• Supporting gender equity and increased participation of women in the media
  • Enabling better access to information for all citizens by the reconstruction of existing and the creation of new community radios and community multimedia centres
  • Assisting in rebuilding independent media associations in an open environment
  • Rebuilding library, records and information services as basis for information and knowledge societies


Support for professional organizations to train journalists on conflict sensitive reporting as well as on risk awareness

Journalists and editors must demonstrate their professionalism. Ethical and professional standards are required to make the best out of the pivotal role that journalism plays in today’s societies. After the earthquake and given the contextual situation, the media must report on this and their reporting should comply with high ethical standard and professional standards. In the past we have seen terrifying examples of how media have functioned in an inciting and inflammatory manner to fuel conflict. Therefore, it is proposed to train media professional to cover the reconstruction phase.

Activity 1: Provision of training for and by local journalists’ associations

Activity 2: Provision and dissemination in French and in Creole of a curriculum for Conflict-Sensitive Reporting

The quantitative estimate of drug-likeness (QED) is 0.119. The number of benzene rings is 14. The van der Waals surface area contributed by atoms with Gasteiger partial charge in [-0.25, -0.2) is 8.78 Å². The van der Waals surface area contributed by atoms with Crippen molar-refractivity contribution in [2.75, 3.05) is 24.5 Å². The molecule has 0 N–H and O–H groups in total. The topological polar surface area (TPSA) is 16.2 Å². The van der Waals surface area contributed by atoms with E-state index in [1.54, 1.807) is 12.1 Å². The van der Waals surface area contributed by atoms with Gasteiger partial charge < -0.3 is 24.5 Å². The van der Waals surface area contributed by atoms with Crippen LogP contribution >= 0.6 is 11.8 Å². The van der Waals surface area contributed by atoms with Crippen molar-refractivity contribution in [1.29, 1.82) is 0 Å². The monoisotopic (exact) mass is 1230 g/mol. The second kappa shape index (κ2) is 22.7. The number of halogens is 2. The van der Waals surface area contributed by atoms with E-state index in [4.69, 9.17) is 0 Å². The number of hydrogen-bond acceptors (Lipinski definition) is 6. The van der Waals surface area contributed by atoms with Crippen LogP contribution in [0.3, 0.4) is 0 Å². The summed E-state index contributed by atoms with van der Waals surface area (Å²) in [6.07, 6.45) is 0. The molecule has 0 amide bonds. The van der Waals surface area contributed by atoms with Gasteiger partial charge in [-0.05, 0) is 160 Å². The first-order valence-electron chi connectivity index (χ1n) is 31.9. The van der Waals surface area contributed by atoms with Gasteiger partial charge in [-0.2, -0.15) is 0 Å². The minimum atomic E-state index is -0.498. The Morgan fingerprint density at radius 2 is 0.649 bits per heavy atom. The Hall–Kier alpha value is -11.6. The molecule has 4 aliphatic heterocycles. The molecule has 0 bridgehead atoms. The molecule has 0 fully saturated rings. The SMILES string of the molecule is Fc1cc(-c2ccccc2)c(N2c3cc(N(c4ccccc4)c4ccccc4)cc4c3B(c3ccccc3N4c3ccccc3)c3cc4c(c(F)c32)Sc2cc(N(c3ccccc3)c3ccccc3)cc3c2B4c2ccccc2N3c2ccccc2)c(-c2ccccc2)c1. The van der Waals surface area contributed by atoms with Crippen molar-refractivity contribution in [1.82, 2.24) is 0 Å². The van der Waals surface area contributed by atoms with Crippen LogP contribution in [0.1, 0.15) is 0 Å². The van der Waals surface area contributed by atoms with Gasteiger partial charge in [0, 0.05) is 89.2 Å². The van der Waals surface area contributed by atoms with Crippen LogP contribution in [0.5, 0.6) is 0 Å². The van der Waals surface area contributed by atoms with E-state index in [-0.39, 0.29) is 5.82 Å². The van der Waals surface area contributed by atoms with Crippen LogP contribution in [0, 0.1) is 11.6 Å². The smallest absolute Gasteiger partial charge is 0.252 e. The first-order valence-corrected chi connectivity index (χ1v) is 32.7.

Developing an independent and pluralistic media sector

Without a modern legal and material infrastructure to support independent media, it is impossible to imagine longer term changes. A modern infrastructure is necessary to ensure a more even playing field for the media and the development of a true pluralism. This infrastructure must include both legal and material interventions such as capacity building and training in order to help all take advantage of the new conditions.

Rebuilding the media landscape also implies ensuring that organizations of media professionals are able to develop lateral as well as vertical networks in the Haitian society. Such professional associations foster an esprit de corps that ensures the advocacy of media professionals for the working conditions that will enable a free and independent press.

Activity 3: Assistance for legal reform and infrastructure

Activity 4: Support to Public Service Broadcasting